Cherokee Nation foster parenting program makes a difference for life
TAHLEQUAH, Okla.-It's the most wonderful time of the year to open your heart and your home to a child in need, by becoming a Cherokee Nation foster parent.
"Every child deserves the safety and security of a loving home," said Chad Smith, Principal Chief of the Cherokee Nation. "If there is a place in your life to help care for a child placed with Indian Child Welfare (ICW), I really encourage you to consider making a difference in that child's life by becoming a foster parent."
The ICW Foster Care Program was designed to place children who have been neglected or abused in temporary homes. ICW's ultimate goal is to provide a safe and permanent home to tribal children who are unable to be cared for by their biological family.
"Our need for foster homes is mainly within the jurisdictional area of the Cherokee Nation and throughout the state of Oklahoma," said Ellen Guttillo, Child Welfare Specialist II. "It is our responsibility to make sure that our Native American children are in foster homes that are compliant with the Indian Child Welfare Act. Therefore, our need for foster homes is an ongoing challenge."
Angel Smith, Cherokee Nation Assistant Attorney General, knows first-hand the difference foster care can make in a child's life and future. Smith was placed in foster care when she was just a toddler. Today, she gives back to the program and the people that impacted her life by becoming a foster parent.
"The memories of being a foster child are so incredibly complicated that as a child you can't really comprehend everything that is happening around you and inside you," said Smith. "Being a foster child can be one of the hardest experiences anyone can ever face. In all sincerity, the importance of a good foster family may be the deciding factor in the future life direction of a child in foster care."
Smith credits her foster parents and grandparents for the unified front of support that was offered to her when she needed it most, and believes her experiences are what led her to become a foster parent as an adult.
"One of the most incredible things about being a foster parent is seeing the positive steps you help your foster child take for themselves," said Smith. "It may be something small, like a child saying something nice to a sibling or picking up their room, but it's a feeling that can't be described."
Cathy and Leroy Sanders, of Carney, Okla., became involved in foster care because they wanted to make a difference. Currently, the Sanders family has three tribal children in their care, all three are under five and one was officially adopted by the family in June of this year. In addition, they have cared for two African American girls for several years through the state's foster care program.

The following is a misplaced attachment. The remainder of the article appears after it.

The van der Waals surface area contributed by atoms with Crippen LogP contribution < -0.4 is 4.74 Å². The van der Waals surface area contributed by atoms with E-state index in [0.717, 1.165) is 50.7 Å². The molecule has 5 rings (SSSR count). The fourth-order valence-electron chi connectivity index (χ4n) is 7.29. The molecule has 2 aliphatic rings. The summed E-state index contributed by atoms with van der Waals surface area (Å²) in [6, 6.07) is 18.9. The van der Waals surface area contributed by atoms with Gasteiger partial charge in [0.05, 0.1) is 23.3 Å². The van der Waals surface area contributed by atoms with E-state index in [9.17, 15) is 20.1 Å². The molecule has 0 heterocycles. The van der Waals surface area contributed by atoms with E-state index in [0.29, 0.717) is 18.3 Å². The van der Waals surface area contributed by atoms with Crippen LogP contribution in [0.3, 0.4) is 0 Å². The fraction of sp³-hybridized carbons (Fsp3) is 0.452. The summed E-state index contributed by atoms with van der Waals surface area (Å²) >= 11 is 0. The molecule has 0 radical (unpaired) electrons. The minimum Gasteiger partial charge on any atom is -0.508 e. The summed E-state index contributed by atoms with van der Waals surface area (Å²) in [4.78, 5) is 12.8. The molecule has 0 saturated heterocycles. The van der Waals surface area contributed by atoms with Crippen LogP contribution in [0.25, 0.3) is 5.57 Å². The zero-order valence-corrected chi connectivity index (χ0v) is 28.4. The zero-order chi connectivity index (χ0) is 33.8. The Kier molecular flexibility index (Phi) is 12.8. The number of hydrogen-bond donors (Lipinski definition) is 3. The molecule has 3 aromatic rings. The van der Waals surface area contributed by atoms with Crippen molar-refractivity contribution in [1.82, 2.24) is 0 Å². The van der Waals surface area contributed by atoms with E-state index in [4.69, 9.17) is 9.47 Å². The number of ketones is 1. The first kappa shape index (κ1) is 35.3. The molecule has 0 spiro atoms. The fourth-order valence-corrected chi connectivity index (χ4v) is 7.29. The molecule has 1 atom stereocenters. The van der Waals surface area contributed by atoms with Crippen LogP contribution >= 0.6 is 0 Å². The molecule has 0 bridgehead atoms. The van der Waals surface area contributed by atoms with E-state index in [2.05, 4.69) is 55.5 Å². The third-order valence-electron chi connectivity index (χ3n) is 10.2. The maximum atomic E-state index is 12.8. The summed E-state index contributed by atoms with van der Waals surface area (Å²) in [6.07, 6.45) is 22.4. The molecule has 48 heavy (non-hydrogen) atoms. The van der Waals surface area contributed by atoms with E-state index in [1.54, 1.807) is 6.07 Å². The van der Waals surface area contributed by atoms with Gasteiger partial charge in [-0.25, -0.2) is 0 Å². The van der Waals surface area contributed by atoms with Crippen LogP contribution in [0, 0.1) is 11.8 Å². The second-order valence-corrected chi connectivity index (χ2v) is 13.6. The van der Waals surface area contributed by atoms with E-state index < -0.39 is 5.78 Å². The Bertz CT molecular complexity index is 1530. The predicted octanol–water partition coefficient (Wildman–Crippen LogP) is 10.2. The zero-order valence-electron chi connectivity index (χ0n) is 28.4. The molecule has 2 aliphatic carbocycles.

"It doesn't matter to us what race a child is or what may be wrong with them" said Leroy Sanders. "If we have room, we just take them in and love them."
The Sanders know that one of the hardest parts of being a foster parent is giving a child up, but they also understand that reuniting families is what ICW is allabout.
"It's hard for us when a child leaves our home," said Sanders. "We love them like they are our very own. To us, as long as they are taken care of, that's all that really matters. We have a crying tree in the backyard and we've both leaned on that tree a few times. But, we understand that's part of the process. When a child is returned to their home, we pat each other on the back and say 'we won one.'"
To become a Cherokee Nation foster parent, applicants must be at least 21 years of age and be of Native American descent with a CDIB card. Participants can be married or single and must be willing to participate in a comprehensive home study. Background checks are conducted.
"It's also important that applicants be in good health, have adequate space in their home and a steady source of income," said Gutillo. "In addition, it is vitally important that applicants have the ability to love, respect, nurture, protect and parent the children."
Cathy Sanders realizes that she and her husband were probably unusual candidates to be foster parents. However, she believes that being a foster parent is wonderful therapy for anyone with empty nest syndrome.
"We have children and grandchildren," said Sanders. "They sometimes think we're crazy for taking on so much, but this is fulfilling to us."
According to Smith, realistically, being a foster parent is a very challenging experience but one with benefits that cannot be measured.
"The greatest of all benefits," said Smith, "is the benefit to our tribal children who have a supportive and loving foster home that offers them direction in a time of their life when they may need it the most. One day our tribal children will become the Cherokee Nation and their voice will be the voice of the tribe. What greater opportunity do we have than to help them become the very best of what they can be?"
According to ICW statistics, there are approximately 90 Cherokee children in the custody of the Cherokee Nation and more than 700 Cherokee children in the custody of the state of Oklahoma. In addition, another 300 Cherokee children are in foster care outside of Oklahoma.
"If you have a love for children and a desire to make a difference, I encourage you to consider becoming a Cherokee Nation foster parent. The need is great and the rewards are endless," said Guttillo.
For more information about this program, call (918) 431-4115.
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